September 13, 2017 – Once thought of as exotic and futuristic, the use of biometrics as a means of authentication is quickly becoming mainstream. The concept is based on the fact that each person is unique and can be identified by his or her intrinsic physical or behavioral traits. This premise can serve as a powerful security measure, proving extremely valuable to organizations and their employees.
If you are a frequent traveler, you may have already experienced biometric authentication firsthand. The Transportation Security Administration (TSA) has been testing the technology at airports in Atlanta and Denver in the hopes of speeding up airport security. The deployed fingerprint readers compare passengers’ fingerprints with ones that were provided when the passenger enrolled in TSA PreCheck. The goal is for fingerprints to one day serve as a permanent boarding pass and ID for flyers.
Fingerprints were recognized as a useful tool for identification far earlier than you might think. As early as 500 B.C., the Babylonians recorded fingerprints on clay tablets for business transactions. Modern-day biometric systems began to emerge in everyday applications toward the end of the 20th century. Touch ID became commonplace with the emergence of the iPhone 5S and then 3-D touch with the iPhone 6S.
Beyond fingerprints, many organizations have also started to incorporate other biometrics when authenticating end users. In 2016, MasterCard announced the capability for customers to use facial biometrics for payment authentication, often referred to as “selfie pay.” Tapping into the user’s smartphone camera, the individual can verify their identity just by showing their face. Apple may also be moving toward facial biometrics with the release of iPhone 8, which is rumored to feature infrared facial recognition that may complement or replace the phone’s fingerprint sensor.
With the large-scale shift to mobile and the internet of things (IoT), biometrics will be critical to authentication technologies that go beyond the antiquated use of passwords. However, it is important to recognize that biometric authentication is not a silver bullet. No single authentication technique is beyond the reach of attackers. True identity security must rely on multiple factors combined with risk analysis — a technology known as adaptive access control.
Systems that employ adaptive access controls analyze multiple attributes of an authentication to assess the inherent risk of the request. For example, attributes of a device may be analyzed by the adaptive engine to determine if the device has been seen before. The location of the authenticating user may be taken into account, as well as the internet address from which the user is connecting. Even the way a user physically interacts with his or her desktop and device — a technology known as behavioral biometrics — can be analyzed.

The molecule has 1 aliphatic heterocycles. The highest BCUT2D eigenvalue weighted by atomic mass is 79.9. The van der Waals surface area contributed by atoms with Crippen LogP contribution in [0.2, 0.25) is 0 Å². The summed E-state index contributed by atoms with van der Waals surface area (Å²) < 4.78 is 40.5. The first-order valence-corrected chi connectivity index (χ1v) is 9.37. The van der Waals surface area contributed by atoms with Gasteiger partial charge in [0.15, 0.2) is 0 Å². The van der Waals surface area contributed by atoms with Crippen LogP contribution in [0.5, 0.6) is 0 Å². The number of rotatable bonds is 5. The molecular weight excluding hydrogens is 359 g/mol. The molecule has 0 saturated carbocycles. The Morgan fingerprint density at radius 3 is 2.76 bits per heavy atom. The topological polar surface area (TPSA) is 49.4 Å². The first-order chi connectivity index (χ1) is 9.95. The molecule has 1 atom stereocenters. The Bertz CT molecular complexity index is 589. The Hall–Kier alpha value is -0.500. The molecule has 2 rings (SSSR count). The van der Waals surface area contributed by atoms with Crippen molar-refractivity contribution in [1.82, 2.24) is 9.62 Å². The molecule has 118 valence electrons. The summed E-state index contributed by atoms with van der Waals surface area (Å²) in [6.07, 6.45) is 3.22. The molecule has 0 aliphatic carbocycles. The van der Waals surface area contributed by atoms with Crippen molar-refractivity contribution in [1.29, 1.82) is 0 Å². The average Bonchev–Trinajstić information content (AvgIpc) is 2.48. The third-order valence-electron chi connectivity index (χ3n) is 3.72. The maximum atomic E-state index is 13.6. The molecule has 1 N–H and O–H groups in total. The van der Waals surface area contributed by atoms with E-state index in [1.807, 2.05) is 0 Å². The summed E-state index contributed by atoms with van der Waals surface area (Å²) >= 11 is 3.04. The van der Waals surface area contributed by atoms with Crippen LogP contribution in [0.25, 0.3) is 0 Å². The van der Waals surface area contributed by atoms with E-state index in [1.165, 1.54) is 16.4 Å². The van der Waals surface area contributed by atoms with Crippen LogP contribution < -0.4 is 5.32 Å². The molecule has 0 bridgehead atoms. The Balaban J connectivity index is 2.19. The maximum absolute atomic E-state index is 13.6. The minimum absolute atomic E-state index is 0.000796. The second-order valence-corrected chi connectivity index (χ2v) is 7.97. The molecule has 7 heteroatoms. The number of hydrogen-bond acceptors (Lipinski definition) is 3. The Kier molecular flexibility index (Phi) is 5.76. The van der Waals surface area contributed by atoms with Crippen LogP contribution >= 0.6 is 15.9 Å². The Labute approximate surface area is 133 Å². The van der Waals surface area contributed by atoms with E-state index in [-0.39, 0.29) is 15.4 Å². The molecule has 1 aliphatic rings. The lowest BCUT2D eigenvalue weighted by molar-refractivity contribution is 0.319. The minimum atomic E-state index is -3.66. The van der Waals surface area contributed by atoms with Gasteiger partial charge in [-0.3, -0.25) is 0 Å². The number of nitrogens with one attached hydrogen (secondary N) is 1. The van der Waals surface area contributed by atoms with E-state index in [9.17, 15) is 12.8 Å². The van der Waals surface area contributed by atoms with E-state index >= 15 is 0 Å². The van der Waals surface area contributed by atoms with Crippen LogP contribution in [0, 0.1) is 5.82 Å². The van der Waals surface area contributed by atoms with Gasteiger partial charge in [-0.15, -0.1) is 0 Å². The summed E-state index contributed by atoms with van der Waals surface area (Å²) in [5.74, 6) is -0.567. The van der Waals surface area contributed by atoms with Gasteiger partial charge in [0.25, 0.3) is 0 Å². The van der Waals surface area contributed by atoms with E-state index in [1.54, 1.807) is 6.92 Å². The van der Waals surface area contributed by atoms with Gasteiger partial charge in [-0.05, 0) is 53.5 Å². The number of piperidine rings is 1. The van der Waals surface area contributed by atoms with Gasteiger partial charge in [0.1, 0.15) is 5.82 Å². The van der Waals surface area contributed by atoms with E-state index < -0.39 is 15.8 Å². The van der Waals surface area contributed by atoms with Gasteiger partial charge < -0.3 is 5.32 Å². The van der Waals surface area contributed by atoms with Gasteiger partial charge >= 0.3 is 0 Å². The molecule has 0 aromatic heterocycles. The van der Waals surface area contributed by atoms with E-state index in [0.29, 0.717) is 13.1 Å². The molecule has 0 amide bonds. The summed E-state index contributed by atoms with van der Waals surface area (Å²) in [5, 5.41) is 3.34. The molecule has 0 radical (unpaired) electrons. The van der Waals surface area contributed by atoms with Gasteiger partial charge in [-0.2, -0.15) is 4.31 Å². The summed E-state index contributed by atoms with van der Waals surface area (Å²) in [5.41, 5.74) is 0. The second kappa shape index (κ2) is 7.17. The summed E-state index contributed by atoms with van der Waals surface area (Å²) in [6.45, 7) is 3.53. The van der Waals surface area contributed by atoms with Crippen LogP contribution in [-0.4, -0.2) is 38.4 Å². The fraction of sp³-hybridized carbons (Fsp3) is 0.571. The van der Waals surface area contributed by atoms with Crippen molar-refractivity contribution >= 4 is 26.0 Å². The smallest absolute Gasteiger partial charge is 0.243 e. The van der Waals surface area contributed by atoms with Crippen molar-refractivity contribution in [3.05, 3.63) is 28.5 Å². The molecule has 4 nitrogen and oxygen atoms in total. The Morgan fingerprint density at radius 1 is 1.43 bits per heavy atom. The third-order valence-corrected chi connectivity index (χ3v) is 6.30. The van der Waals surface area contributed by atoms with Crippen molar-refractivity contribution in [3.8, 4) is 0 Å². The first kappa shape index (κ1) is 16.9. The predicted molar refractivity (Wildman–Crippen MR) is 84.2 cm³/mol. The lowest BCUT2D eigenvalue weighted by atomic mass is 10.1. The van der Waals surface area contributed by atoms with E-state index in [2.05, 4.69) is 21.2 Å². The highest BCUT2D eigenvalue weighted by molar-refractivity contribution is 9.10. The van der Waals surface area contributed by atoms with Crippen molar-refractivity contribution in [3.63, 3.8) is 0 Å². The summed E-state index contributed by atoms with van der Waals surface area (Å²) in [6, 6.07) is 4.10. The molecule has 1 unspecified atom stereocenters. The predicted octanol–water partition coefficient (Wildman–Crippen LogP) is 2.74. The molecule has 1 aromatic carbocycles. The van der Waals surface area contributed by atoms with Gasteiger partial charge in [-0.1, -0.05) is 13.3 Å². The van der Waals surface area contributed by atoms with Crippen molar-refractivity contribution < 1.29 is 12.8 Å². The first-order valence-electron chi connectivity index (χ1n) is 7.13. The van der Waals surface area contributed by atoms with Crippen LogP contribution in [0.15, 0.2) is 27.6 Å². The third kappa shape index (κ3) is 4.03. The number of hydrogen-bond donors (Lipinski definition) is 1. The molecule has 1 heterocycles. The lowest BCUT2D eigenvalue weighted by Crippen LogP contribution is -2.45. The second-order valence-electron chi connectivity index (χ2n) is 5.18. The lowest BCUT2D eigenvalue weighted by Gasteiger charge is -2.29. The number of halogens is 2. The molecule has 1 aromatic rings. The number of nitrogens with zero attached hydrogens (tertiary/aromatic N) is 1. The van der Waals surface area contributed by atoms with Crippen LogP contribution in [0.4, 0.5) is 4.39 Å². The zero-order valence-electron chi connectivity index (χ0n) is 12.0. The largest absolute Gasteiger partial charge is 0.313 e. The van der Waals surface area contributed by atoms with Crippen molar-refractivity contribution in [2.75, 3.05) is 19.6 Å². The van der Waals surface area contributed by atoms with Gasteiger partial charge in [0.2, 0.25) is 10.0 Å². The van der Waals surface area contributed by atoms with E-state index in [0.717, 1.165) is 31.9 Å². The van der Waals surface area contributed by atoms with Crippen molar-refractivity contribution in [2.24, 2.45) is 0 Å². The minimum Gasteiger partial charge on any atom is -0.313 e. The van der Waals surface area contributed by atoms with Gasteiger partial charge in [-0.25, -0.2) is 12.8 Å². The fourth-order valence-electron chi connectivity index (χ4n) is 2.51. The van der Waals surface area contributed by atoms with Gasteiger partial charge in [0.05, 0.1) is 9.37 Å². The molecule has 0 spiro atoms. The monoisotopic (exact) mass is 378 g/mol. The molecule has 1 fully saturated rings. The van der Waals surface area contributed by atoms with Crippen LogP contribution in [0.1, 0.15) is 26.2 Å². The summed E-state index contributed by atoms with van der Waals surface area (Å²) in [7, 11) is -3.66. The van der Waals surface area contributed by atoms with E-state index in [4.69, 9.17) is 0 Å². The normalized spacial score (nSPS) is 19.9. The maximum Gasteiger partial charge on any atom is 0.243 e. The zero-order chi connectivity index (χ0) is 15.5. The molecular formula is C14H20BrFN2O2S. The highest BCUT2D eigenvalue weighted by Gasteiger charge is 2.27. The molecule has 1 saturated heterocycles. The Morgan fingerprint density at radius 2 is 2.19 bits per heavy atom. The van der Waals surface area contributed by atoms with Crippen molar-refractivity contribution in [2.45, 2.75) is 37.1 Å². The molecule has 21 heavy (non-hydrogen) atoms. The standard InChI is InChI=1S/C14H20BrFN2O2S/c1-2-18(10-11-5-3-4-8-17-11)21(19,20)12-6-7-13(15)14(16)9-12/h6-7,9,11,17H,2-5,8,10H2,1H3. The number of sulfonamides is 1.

Behavioral biometrics is an intriguing new technology being applied to adaptive access control solutions. This is a perfect match because it involves the analysis of a user’s physical behavior. It’s nearly impossible for attackers to mimic a user’s behavior down to their keystroke dynamics and mouse movement. The technology analyzes these traits so precisely that the human eye would have no chance to observe them. Many organizations have already begun to harness the potential of behavioral biometrics, including credit bureau Experian, the Pentagon, the U.S. Army and Visa.
The application of behavioral biometric technology in authentication holds great potential for organizations across a wide range of industries. Imagine a situation where a user logs into his or her online banking application with a username and password. If the bank augmented its application with behavioral biometrics, it would know with a greater level of confidence that it is the correct user logging in. Now imagine that a malicious user gets a hold of someone’s device. The malicious user would be asked for an additional factor of authentication or the session would be ended before significant damage could occur. Organizations can take this a step further by enabling passwordless authentication, which takes a user through a similar scenario without ever having to enter a password. Instead, it would rely on biometric authentication and other adaptive authentication methods.
The time has come to say farewell to the password and to embrace stronger methods of user authentication. There are no more excuses we can make — an Everest-sized mountain of evidence leaves little doubt. Breaches are relentless and continue to point to stolen credentials as a high-value target for attackers. They are extremely valuable on the dark web and a powerful tool for today’s cybercriminals. Many organizations are already stepping into the passwordless future, and rightly so. I can think of no other solution that would have a larger impact in today’s threat landscape.
This article originally appeared on September 13, 2017, in Forbes.com